I received a call on Monday at home from someone at work in a panic because an entire folder on our network drive was missing. I had to recover it from our backups of the previous evening. I thought we had already set it up so we could find out who deletes files and folders, but we didn’t. I finished setting it up yesterday and had to go to four different pages to really get all the info I needed.
From all the reading I did online for how to track this information there are a couple of ways to do it. You can do it in group policy or you can use the auditpol tool if running server 2008. Starting with Server 2008 they added audit categories which allow you to fine tune what you want to see in the event log. With Server 2003 you can only enable an entire class, which could cause a huge amount of useless information to be included. That would defeat the purpose of me wanting to set file auditing to begin with because I wouldn’t want to search through a massive amount of logs for a couple of events.
First, if you are running a server 2003 domain still (I cry a little inside about this being true for us) you’ll need to go into group policy and enable force audit policy subcategory settings (Windows Vista or later) to override audit policy category settings. You can find that setting under computer configuration > policies > windows settings > security settings > local policies > security options.
I made the following changes on the file server directly since that’s the only one we care about. To audit when files and folders are deleted or created you want to enable success audits for the file system subcategory under the object access class. Here’s a list of all the classes and subcategories that I found helpful. If you want to view all of the subcategories and their settings you can type auditpol /get /category:* into a command prompt. To enable this category use this in the command prompt auditpol /set /subcategory:”File System” /success:enable /failure:enable.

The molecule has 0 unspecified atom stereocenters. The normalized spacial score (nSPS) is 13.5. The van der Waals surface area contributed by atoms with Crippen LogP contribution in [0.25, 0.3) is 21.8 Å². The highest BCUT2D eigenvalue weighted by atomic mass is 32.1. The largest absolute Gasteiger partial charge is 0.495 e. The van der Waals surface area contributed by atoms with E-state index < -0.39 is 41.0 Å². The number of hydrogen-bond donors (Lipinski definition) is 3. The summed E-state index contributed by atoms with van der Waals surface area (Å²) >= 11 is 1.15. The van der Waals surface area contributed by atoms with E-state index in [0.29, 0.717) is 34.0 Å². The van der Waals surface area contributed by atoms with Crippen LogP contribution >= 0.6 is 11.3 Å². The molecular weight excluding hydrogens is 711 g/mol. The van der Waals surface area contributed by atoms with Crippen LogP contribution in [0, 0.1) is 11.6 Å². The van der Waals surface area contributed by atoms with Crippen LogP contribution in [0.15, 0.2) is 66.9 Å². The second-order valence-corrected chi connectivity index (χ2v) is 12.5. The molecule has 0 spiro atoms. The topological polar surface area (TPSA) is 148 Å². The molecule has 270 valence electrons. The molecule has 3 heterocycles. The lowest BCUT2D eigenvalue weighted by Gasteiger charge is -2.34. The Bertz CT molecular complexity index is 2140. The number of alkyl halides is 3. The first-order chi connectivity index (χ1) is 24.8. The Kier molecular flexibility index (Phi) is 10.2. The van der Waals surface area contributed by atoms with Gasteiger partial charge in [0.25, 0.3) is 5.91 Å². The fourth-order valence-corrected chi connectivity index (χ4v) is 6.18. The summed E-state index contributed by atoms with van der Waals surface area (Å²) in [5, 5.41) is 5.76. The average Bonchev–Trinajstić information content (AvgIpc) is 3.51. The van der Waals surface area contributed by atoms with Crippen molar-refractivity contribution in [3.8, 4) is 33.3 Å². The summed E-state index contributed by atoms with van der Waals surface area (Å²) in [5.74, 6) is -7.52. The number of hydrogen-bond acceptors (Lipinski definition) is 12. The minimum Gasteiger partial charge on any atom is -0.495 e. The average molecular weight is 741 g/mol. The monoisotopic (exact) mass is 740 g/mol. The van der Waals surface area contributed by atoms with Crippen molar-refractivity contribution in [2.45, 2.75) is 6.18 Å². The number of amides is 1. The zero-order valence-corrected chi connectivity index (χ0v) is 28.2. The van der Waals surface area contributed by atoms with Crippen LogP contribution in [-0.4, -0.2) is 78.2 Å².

The last step is just like setting permissions on folders. Go to the folders you want to monitor, right-click on them and go to properties. Go to the security tab and then click the advanced button. Instead of using the permissions tab we’re using the auditing tab. Click edit under this tab and add whatever group of users you want to monitor, in my case it was just the domain’s built-in users group since I want to what everybody does on our network share when they create and delete things. Then you can check the boxes for what actions you want to keep track of. In my case it was just the boxes for creating files, creating folders, delete subfolders and files, and delete.
Then you’re done. When you want to go back and check the event log on the file server you’ll see events under the file system category for the boxes you checked.
Next time someone deletes something they aren’t supposed to I can chase them down.
- Technet forum – Where is my : Audit: Force audit policy subcategory settings (Windows Vista or later) to override audit policy category settings
- Technet forum – auditing file share on windows 2008 R2
- Technet – Fine Tune Your Security Audit Policies
- Technet forum – how can track who deleted file/folder from Windows Server 2008
- Technet – Advanced Audit Policy Configuration descriptions